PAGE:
Yesterday, as we walked the dogs after I returned from a two-day meeting in Ann Arbor, Michigan, where I'd never been before, we saw this imprint of some leaves on the sidewalk. This reminds of the same imprints that you see in fall, once the leaves have fallen. It's a lovely metaphor for a memory, seemingly indelible yet fragile, etched carefully but also blurry.

I hope this summer doesn't go too quickly. As I've said before, my intention is to make the most of whatever unscripted time I have during this break. I want to live summer in a purposeful way, with the same "discipline" I have when working. I don't want my days to go by in a blur. Soon enough, too soon, indeed, the summer will be all just but a memory.

Sunday, June 2, 2013

Gettysburg, PA

On our way home on Sunday, we had decided to stop at Gettysburg, which I had never seen before. This is a place you can never forget. The museum is first rate, especially the historical videos they have that explain the battle, and its historical context within the U.S. Civil War.

But the eeriest and most impressive part was driving around the acres and acres that became one of the bloodiest battlefields. We started on the Southern side, which simply "felt wrong" to me, and I kept insisting that we had to drive around to find the Northern side.

Once there, I was surprised to find monuments to Maine and New York regiments, who fought in that battle, but we couldn't locate a Massachusetts one. I was sure there had to be a battalion from Massachusetts there, and there is, but we didn't get a chance to find it.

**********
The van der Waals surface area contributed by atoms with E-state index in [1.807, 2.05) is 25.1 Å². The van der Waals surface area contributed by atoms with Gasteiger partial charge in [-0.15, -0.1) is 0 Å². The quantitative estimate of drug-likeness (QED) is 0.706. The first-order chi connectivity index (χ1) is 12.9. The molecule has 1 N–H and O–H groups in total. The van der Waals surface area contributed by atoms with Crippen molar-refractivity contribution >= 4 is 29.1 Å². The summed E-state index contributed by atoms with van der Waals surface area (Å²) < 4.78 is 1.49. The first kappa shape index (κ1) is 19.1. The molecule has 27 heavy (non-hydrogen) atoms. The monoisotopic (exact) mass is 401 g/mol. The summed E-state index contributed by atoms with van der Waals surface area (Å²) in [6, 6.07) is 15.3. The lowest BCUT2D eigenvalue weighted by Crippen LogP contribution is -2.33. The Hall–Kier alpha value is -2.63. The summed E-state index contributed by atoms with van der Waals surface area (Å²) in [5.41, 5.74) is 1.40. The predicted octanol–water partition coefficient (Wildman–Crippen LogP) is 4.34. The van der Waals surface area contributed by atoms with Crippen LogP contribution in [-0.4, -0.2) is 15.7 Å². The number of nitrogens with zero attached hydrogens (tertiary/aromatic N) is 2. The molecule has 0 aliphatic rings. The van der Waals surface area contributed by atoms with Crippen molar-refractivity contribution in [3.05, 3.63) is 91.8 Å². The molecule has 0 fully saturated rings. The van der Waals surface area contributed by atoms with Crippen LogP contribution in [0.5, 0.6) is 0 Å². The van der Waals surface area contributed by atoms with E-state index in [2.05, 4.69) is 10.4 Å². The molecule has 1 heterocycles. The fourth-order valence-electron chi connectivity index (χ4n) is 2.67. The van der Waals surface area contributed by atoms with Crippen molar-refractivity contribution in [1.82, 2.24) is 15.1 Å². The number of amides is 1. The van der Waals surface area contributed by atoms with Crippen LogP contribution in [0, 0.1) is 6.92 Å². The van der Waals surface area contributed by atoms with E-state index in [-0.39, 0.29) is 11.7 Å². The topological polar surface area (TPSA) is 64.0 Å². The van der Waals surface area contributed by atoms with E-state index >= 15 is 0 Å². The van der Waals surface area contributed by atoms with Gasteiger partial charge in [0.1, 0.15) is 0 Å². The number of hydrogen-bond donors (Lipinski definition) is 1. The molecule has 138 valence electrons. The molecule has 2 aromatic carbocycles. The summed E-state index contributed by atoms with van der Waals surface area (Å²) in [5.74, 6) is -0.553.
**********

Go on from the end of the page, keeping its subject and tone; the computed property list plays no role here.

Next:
The preservation work that they've done at Gettysburg is simply amazing, and it's very moving and awe-inspiring to know that you are stepping on a place where history was made, quite literally. It was the battle that turned the U.S. Civil War and stopped the seemingly invincible Robert E. Lee. Quite a history.

Saturday, June 1, 2013


On Friday, we drove to Annapolis, MD, to attend the high school graduation of my luminous older niece. The day was glorious as we strolled near the docks, and took in the character of a small city we have all come to love.

The next day, before it was time to get ready for the graduation, we took a tour of the State House, where George Washington resigned his commission back when the U.S. Capitol was in Annapolis.

This time, my husband and I stayed in the Robert Johnson House, right in the old city, part of the Historic Inns of Annapolis. We had a lovely stay in a comfy and quiet room so this will likely be where we'll return to when we go back to Annapolis, most likely for yet another graduation.